Reliable surveillance models are an important tool in public health because they aid in mitigating disease outbreaks, identify where and when disease outbreaks occur, and predict future occurrences. Although many statistical models have been devised for surveillance purposes, none are able to simultaneously achieve the important practical goals of good sensitivity and specificity, proper use of covariate information, inclusion of spatio-temporal dynamics, and transparent support to decision-makers. In an effort to achieve these goals, this paper proposes a spatio-temporal conditional autoregressive hidden Markov model with an absorbing state. The model performs well in both a large simulation study and in an application to influenza/pneumonia fatality data.

%B Statistics in Medicine %V 31 %P 2123-2136 %G eng %0 Conference Paper %B Proceedings, American Society for Engineering Education %D 2011 %T Studying the Reliability and Validity of Test Scores for Mathematical and Spatial Reasoning Tasks for Engineering Students %A Pauley, L. %A Kulikowich, J. %A Sedransk, N. %A Engel, R. %B Proceedings, American Society for Engineering Education %G eng %0 Journal Article %J PACE %D 2011 %T Systematic decrements in QTc between the first and second day of contiguous daily ECG recordings under controlled conditions %A Beasley CM Jr %A Benson C %A Xia JQ %A Young SS %A Haber H %A Mitchell MI %A Loghin C %K ECG %K QT interval %XBACKGROUND: Many thorough QT (TQT) studies use a baseline day and double delta analysis to account for potential diurnal variation in QTc. However, little is known about systematic changes in the QTc across contiguous days when normal volunteers are brought into a controlled inpatient environment.

%B PACE %V 34 %P 1116-1127 %8 April %G eng %R doi:10.1111/j.1540-8159.2011.03117.x %0 Journal Article %J Journal of Privacy and Confidentiality %D 2010 %T Secure statistical analysis of distributed databases, emphasizing what we don’t know %A A. F. Karr %B Journal of Privacy and Confidentiality %V 1 %P 197-211 %G eng %0 Journal Article %J Journal of Official Statistics %D 2010 %T Statistical Careers in US Government Science Agencies %A Sedransk, N. %K complex system models %K engineering statistics %K high-dimensional data %K History of statistics %K metrology %XThe role of statistics in those U.S. government agencies that focus on progress in science and engineering became prominent at the end of the Second World War. The success of statistics in that historical period came from the power of statistics to enable science to advance more rapidly and with great assurance in the interpretation of experimental results. Over the past three quarters of a century, technology has changed both the practice of science and the practice of statistics. However, the comparative advantage of statistics still rests in the ability to achieve greater precision with fewer errors and a deeper understanding. Examples illustrate some of the challenges that complex science now presents to statisticians, demanding both creativity and technical skills.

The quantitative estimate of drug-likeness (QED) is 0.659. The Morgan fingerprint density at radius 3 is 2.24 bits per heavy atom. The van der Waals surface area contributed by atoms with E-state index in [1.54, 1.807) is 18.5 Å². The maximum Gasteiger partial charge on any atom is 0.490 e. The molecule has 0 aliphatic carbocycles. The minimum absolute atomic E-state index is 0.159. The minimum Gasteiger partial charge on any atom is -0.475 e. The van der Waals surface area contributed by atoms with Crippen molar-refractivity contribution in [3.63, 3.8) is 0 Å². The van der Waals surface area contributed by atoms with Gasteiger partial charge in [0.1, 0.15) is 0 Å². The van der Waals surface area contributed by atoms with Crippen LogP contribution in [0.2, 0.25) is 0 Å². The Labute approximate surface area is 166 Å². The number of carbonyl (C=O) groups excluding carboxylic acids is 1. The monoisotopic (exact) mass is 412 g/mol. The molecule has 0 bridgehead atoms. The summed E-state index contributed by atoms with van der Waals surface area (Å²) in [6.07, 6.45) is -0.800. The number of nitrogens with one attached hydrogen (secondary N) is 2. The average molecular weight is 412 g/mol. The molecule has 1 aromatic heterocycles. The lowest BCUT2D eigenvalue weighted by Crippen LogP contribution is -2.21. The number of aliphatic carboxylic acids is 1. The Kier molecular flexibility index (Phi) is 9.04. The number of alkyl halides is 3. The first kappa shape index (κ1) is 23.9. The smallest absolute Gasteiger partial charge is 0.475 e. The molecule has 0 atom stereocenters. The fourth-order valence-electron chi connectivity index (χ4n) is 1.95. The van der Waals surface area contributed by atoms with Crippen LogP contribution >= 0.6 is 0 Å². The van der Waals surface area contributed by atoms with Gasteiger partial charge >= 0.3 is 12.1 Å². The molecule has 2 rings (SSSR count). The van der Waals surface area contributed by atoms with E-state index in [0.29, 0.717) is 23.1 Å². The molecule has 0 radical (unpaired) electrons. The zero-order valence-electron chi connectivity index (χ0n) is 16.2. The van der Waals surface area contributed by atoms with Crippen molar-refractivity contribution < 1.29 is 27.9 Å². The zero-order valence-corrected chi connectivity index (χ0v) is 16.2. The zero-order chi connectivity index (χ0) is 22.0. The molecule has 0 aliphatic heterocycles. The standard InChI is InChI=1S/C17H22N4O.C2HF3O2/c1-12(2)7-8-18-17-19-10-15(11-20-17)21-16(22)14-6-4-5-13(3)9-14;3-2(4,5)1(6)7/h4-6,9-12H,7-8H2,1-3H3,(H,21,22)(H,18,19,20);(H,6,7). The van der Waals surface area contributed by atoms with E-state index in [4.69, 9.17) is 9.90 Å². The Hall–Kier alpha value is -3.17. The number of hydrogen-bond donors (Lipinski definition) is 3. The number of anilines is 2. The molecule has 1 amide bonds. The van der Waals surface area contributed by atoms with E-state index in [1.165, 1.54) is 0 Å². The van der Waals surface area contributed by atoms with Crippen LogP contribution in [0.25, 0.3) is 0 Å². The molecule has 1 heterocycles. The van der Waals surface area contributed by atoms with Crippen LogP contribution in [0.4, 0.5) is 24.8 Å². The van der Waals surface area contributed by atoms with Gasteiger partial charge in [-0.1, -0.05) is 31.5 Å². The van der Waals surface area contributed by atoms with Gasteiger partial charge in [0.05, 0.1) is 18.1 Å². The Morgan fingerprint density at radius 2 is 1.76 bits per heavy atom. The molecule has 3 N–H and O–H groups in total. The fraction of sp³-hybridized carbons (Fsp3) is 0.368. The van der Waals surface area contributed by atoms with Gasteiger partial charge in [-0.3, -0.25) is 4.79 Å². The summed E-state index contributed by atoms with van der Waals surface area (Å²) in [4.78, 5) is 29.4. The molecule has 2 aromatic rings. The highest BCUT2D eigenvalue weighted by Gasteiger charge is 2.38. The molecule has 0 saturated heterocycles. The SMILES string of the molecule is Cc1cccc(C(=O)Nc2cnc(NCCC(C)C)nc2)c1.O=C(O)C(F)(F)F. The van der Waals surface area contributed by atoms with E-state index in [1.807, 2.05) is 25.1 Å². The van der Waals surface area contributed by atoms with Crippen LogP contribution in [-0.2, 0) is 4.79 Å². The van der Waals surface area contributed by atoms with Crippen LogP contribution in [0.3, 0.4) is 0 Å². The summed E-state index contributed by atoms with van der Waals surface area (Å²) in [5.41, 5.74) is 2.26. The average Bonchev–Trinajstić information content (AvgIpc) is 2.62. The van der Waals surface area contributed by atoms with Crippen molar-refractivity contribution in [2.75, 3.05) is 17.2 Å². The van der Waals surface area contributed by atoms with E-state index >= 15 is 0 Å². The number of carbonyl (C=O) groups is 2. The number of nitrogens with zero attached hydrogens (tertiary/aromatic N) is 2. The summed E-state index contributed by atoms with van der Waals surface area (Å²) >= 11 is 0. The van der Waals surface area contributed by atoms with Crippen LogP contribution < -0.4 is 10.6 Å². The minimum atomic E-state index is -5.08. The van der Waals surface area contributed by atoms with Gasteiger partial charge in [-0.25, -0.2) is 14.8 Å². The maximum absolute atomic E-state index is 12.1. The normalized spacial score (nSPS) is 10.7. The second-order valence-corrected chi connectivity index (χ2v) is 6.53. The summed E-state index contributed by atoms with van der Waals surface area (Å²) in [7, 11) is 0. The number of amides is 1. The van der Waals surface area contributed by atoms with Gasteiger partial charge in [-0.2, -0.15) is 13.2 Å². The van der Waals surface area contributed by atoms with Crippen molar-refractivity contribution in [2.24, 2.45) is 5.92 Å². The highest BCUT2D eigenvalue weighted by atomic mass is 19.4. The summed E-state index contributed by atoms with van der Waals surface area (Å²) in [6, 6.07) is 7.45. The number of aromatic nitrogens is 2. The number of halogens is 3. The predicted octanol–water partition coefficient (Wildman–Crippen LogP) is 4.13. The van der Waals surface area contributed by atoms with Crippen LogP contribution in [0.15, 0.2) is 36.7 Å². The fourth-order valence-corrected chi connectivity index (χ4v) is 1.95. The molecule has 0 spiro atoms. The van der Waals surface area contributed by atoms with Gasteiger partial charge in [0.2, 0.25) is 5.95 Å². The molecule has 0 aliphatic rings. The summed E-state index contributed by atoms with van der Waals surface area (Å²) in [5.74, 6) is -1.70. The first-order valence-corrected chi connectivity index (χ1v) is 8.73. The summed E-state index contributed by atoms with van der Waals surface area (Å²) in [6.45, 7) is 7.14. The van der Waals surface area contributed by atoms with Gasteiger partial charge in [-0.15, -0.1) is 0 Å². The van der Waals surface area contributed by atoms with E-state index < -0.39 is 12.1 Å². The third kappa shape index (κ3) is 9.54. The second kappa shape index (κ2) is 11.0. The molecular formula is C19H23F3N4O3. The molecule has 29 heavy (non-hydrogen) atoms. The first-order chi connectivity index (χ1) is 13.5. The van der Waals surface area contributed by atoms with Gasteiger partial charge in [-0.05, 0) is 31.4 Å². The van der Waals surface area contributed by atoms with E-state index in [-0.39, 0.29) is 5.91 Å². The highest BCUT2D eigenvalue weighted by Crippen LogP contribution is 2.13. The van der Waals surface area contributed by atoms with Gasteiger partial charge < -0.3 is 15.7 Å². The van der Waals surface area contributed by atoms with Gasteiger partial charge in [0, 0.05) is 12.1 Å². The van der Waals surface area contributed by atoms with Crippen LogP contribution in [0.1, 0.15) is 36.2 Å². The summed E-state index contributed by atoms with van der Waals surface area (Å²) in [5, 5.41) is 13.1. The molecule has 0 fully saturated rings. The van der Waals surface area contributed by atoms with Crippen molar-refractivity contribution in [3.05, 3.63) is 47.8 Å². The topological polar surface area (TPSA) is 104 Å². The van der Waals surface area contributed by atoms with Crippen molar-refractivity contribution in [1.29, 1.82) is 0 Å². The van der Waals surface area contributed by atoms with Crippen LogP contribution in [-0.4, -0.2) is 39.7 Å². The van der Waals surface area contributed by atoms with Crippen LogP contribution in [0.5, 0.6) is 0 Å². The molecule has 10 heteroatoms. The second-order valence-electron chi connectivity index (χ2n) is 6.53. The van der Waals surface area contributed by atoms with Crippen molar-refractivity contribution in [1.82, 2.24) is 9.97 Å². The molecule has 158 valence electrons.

%B Journal of Official Statistics %V 26 %P 443-453 %G eng %0 Journal Article %J Computer Math Organ Theory %D 2009 %T Special issue on dynamic models for social networks %A David Banks %B Computer Math Organ Theory %V 15 %P 259-260 %8 12/2009 %G eng %& 259 %R 10.1007/s10588-009-9062-6 %0 Journal Article %J Q. Applied Mathematics %D 2008 %T Sensitivity to noise variance in a social network dynamics model %A H. T. Banks %A H. K. Nguyen %A J. R. Samuels, Jr. %A A. F. Karr %B Q. Applied Mathematics %V 66 %P 233-247 %G eng %0 Book Section %B Encyclopedia of Risk Assessment IV %D 2008 %T Social Networks %A D. L. Banks %A N. Hengartner %K block models %K counterterrorism %K exponential family %K latent space models %K p* models %XSocial networks models are a body of statistical procedures for describing relationships between agents. The term stems from initial applications that studied interactions within human communities, but the methodology is now used much more broadly and can analyze interactions among genes, proteins, nations, and websites. In the context of risk analysis, social network models have been used to describe the formation, persistence, and breakdown of terrorist cells. They also pertain to studies of organizational behavior.

%B Encyclopedia of Risk Assessment IV %I Wiley %G eng %R 10.1002/9780470061596.risk0667 %0 Journal Article %J Journal of Computational Statistics and Data Analysis %D 2007 %T Secure computation with horizontally partitioned data using adaptive regression splines %A A. F. Karr %A J. Ghosh %A J. P. Reiter %XWhen several data owners possess data on different records but the same variables, known as horizontally partitioned data, the owners can improve statistical inferences by sharing their data with each other. Often, however, the owners are unwilling or unable to share because the data are confidential or proprietary. Secure computation protocols enable the owners to compute parameter estimates for some statistical models, including linear regressions, without sharing individual records’ data. A drawback to these techniques is that the model must be specified in advance of initiating the protocol, and the usual exploratory strategies for determining good-fitting models have limited usefulness since the individual records are not shared. In this paper, we present a protocol for secure adaptive regression splines that allows for flexible, semi-automatic regression modeling. This reduces the risk of model mis-specification inherent in secure computation settings. We illustrate the protocol with air pollution data.